It’s not often that I take aim at the media, the government, academia and religion in one fell swoop, but here I go. It all starts with the polygamous community in Bountiful, B.C.—a situation that’s making it clear that the first three are operating with a dire lack of critical thought, or even plain old logic.
The basic story, for those unfamiliar with it, is this: A Mormon fundamentalist community in Bountiful, a remote town in British Columbia, has been living by polygynous traditions for decades now. In recent years, the authorities have been taking notice, and B.C. Attorney General Wally Oppal has made it his personal mission to put a halt to the situation. Despite legal advice from many sources warning against such a move, he’s brought charges against Winston Blackmore, the religious sect’s leader. Specifically, according to this CBC article, “Winston Blackmore and James Oler were charged with one count each on Tuesday of breaching Section 293 of the Criminal Code—which bans polygamy—by entering into a conjugal relationship with more than one individual at a time.”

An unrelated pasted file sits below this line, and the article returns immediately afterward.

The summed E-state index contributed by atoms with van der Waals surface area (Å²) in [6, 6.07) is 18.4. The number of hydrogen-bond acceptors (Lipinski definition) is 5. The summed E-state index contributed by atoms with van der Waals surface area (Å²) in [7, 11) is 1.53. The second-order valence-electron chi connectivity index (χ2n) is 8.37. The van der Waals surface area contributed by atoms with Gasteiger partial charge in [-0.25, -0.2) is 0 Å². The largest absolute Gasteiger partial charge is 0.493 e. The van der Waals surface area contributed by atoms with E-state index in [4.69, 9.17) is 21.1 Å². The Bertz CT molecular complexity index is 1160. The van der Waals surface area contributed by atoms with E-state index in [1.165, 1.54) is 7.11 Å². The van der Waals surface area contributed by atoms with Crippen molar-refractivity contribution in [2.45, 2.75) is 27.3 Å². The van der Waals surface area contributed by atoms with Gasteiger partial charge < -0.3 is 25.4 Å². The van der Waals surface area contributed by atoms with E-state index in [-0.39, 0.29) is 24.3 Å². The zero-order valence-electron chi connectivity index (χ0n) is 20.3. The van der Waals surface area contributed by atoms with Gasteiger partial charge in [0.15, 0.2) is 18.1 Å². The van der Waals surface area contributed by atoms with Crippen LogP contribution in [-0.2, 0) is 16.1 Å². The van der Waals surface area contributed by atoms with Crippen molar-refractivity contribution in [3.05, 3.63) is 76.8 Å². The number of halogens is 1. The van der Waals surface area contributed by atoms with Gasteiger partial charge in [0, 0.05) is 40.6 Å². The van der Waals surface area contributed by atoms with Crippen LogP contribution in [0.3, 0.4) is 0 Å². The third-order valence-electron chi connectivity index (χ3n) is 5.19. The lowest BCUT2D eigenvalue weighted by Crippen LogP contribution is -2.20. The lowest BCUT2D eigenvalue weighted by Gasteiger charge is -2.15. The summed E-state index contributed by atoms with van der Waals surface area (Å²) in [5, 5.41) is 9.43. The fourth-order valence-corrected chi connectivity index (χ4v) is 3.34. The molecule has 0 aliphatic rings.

The law against polygamy is 120 years old, and the numerous legal experts that Oppal consulted (before he went vigilante) pointed out that to bring it to court will result in a challenge to religious freedom—a challenge that stands a high chance, legally speaking, of being unsuccessful. It’s on particularly shaky ground because there’s a distinct lack of evidence and witnesses seem reluctant to come forward. As this Times Colonist article explains, Oppal “could still win the day, after a lengthy legal war in which everything from the Bible to the charge approval requirements will be dragged into the fray. But if he loses, the end result could be the complete decriminalization of polygamy for the foreseeable future.”